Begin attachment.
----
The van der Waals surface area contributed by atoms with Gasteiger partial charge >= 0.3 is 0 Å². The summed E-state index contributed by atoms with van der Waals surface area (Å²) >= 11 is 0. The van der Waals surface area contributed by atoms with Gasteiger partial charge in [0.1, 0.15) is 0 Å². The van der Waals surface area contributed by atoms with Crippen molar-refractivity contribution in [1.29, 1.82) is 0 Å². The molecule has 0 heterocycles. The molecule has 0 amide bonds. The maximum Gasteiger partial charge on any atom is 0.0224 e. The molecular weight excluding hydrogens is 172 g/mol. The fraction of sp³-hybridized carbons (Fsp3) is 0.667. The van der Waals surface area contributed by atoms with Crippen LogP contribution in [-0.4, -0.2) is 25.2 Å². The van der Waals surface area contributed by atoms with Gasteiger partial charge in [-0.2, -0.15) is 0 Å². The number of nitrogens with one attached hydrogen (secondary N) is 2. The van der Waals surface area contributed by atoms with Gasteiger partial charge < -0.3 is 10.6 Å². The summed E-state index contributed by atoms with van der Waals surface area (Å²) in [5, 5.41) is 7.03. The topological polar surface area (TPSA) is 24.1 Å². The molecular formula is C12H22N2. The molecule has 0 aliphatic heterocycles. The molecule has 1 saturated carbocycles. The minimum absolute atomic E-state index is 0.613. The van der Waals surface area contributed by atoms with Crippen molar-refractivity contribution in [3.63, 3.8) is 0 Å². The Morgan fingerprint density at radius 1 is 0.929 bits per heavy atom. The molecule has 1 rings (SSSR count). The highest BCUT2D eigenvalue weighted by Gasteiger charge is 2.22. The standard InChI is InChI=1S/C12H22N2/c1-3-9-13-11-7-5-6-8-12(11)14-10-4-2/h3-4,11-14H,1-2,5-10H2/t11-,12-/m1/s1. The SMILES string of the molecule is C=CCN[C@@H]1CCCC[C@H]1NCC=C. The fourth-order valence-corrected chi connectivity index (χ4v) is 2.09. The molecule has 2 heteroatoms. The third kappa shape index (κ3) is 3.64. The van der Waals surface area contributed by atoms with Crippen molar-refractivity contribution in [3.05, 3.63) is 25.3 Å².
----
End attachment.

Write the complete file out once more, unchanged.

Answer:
The van der Waals surface area contributed by atoms with Gasteiger partial charge >= 0.3 is 0 Å². The summed E-state index contributed by atoms with van der Waals surface area (Å²) >= 11 is 0. The van der Waals surface area contributed by atoms with Gasteiger partial charge in [0.1, 0.15) is 0 Å². The van der Waals surface area contributed by atoms with Crippen molar-refractivity contribution in [1.29, 1.82) is 0 Å². The molecule has 0 heterocycles. The molecule has 0 amide bonds. The maximum Gasteiger partial charge on any atom is 0.0224 e. The molecular weight excluding hydrogens is 172 g/mol. The fraction of sp³-hybridized carbons (Fsp3) is 0.667. The van der Waals surface area contributed by atoms with Crippen LogP contribution in [-0.4, -0.2) is 25.2 Å². The van der Waals surface area contributed by atoms with Gasteiger partial charge in [-0.2, -0.15) is 0 Å². The number of nitrogens with one attached hydrogen (secondary N) is 2. The van der Waals surface area contributed by atoms with Gasteiger partial charge < -0.3 is 10.6 Å². The summed E-state index contributed by atoms with van der Waals surface area (Å²) in [5, 5.41) is 7.03. The topological polar surface area (TPSA) is 24.1 Å². The molecular formula is C12H22N2. The molecule has 0 aliphatic heterocycles. The molecule has 1 saturated carbocycles. The minimum absolute atomic E-state index is 0.613. The van der Waals surface area contributed by atoms with Crippen molar-refractivity contribution in [3.63, 3.8) is 0 Å². The Morgan fingerprint density at radius 1 is 0.929 bits per heavy atom. The molecule has 1 rings (SSSR count). The highest BCUT2D eigenvalue weighted by Gasteiger charge is 2.22. The standard InChI is InChI=1S/C12H22N2/c1-3-9-13-11-7-5-6-8-12(11)14-10-4-2/h3-4,11-14H,1-2,5-10H2/t11-,12-/m1/s1. The SMILES string of the molecule is C=CCN[C@@H]1CCCC[C@H]1NCC=C. The fourth-order valence-corrected chi connectivity index (χ4v) is 2.09. The molecule has 2 heteroatoms. The third kappa shape index (κ3) is 3.64. The van der Waals surface area contributed by atoms with Crippen molar-refractivity contribution in [3.05, 3.63) is 25.3 Å².